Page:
It had been over a week and he just couldn’t take it any more. Something had to be done about the dust, the clutter, the pile of unread papers. She would have hated having the house look this way. His mother and sisters had offered to help tidy up, but he didn’t want anyone touching their things, didn’t want the last echoes of her presence dissipated by anyone other than himself. He wasn’t ready to sort through her things; there was just the need to make things look they way they always did, when she was there.

The bedroom was the most difficult room to address because she had gone to work and left her nightclothes on the edge of the bed. They were the last articles she wore in their home. Ellis was hesitant to touch them, feel them, smell them, for fear of being taken to a place from which he could never return, but he couldn’t take another night on the sofa; his neck was killing him. It took all his strength to take the objects and put them in the hamper, to be addressed later, or never. He picked up the tea mug, a keepsake from their San Diego trip the year previous, from the nightstand and looked at the animal caricatures with muted sadness. It rained the day they had gone to the zoo, but it was a warm refreshing rain that they ran through with childish glee. They had been at their best on that trip, free of the burdens of everyday life, enjoying one another’s company to the fullest. He held the cup with the realization that it was probably the last thing her lips had touched.

The bed covers were tangled in knots, they needed straightening. Grabbing the top sheet by the edge, he shook it out briskly and heard the faint clunk of something falling to the floor. Probably the television remote again, he thought, and stepped around to pick up the fallen control. As he moved around the bed, he caught sight of the remote in its proper place on the nightstand. With heightened curiosity, Ellis Tasker probed the carpeted floor until his hand came in contact with a metallic object just under the bed. When Ellis brought his hand up he was surprised to find himself clutching the article he thought had vanished as she had done. A wave of excitement and relief overcame him.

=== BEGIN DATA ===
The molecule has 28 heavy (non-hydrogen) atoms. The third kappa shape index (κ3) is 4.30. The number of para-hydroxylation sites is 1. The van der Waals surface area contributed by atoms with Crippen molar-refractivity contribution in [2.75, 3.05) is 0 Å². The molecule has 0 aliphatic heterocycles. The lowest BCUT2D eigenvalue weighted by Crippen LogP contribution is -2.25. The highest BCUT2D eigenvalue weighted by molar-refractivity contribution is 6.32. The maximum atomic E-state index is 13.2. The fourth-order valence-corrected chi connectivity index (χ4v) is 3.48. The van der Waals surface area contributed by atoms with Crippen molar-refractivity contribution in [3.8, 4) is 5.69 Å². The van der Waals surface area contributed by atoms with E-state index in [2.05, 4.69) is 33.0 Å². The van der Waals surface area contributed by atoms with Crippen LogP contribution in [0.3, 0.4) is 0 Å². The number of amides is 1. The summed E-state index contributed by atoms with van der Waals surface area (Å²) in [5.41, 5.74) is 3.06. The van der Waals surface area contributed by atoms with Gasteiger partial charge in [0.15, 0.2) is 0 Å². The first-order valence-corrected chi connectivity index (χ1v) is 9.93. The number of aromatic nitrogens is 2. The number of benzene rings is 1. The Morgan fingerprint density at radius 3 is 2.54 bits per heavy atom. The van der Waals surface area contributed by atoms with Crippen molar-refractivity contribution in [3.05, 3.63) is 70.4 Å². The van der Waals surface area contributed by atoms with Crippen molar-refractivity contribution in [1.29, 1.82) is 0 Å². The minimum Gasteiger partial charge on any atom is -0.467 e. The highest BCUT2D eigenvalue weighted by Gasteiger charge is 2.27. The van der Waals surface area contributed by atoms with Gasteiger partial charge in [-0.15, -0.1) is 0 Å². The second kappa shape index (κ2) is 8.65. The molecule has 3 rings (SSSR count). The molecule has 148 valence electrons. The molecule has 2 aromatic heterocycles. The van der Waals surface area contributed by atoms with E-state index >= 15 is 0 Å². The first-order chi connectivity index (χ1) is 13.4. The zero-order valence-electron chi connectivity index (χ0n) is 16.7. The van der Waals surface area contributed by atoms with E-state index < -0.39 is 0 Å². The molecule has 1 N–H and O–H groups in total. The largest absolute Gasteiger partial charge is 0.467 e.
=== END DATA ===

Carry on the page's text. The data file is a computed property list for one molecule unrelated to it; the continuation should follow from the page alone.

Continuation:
Holding the necklace in hand, his mind was suddenly awash with a flood of memories. The night before her death they were making love, the chain pressing into his forehead as she leaned into him. “Can you feel how deeply you touch me?” she groaned. Her eyes were piercing, reflecting her hunger, her labored breath echoed in his ear. “We fit together so perfectly.” She removed the necklace with a laugh and tossed it playfully to the side. “You couldn’t make up an excuse good enough for those scratches.” She giggled, deviously, her hair brushing his face. It was so like her, so playful, so loving.

Ellis Tasker squeezed the necklace so tight that the diamond pendants made pale white impressions on the palm of his hand as he fell back on the bed and succumbed to the glorious pain of being alive.


John Riebow was born, raised and educated in Philadelphia, where he attended the W. B. School High School of Agriculture Sciences, majoring in Horticulture.  He holds a Bachelor of Science degree in Landscape Architecture from Temple University, is a LEED-Accredited Professional, and serves as Director of Design for a design-build-development general contractor.  His work has been placed in Audience, Ensorcelled and Loch Raven Review.  He has been writing fiction, poetry and radio drama scripts for over twenty years and is currently working on a collection of his short fiction.

Comments are closed.